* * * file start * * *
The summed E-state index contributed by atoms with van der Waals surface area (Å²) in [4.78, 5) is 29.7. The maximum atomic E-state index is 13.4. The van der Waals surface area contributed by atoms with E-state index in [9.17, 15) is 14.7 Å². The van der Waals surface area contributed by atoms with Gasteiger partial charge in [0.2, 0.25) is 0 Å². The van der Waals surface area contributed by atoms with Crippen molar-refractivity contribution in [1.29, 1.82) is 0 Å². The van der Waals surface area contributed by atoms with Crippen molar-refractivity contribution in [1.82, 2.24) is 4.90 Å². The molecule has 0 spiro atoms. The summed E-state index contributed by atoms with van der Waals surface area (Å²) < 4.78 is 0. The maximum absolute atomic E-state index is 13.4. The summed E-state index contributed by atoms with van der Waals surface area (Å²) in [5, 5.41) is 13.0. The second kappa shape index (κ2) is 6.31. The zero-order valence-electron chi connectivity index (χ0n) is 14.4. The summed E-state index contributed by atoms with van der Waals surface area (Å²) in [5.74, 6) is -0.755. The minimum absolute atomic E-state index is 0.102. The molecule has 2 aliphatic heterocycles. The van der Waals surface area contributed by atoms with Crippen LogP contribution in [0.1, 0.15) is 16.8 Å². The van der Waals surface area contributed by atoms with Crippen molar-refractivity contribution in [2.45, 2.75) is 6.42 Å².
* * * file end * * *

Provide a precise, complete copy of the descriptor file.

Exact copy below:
The summed E-state index contributed by atoms with van der Waals surface area (Å²) in [4.78, 5) is 29.7. The maximum atomic E-state index is 13.4. The van der Waals surface area contributed by atoms with E-state index in [9.17, 15) is 14.7 Å². The van der Waals surface area contributed by atoms with Gasteiger partial charge in [0.2, 0.25) is 0 Å². The van der Waals surface area contributed by atoms with Crippen molar-refractivity contribution in [1.29, 1.82) is 0 Å². The van der Waals surface area contributed by atoms with Crippen molar-refractivity contribution in [1.82, 2.24) is 4.90 Å². The molecule has 0 spiro atoms. The summed E-state index contributed by atoms with van der Waals surface area (Å²) < 4.78 is 0. The maximum absolute atomic E-state index is 13.4. The summed E-state index contributed by atoms with van der Waals surface area (Å²) in [5, 5.41) is 13.0. The second kappa shape index (κ2) is 6.31. The zero-order valence-electron chi connectivity index (χ0n) is 14.4. The summed E-state index contributed by atoms with van der Waals surface area (Å²) in [5.74, 6) is -0.755. The minimum absolute atomic E-state index is 0.102. The molecule has 2 aliphatic heterocycles. The van der Waals surface area contributed by atoms with Crippen LogP contribution in [0.1, 0.15) is 16.8 Å². The van der Waals surface area contributed by atoms with Crippen molar-refractivity contribution in [2.45, 2.75) is 6.42 Å².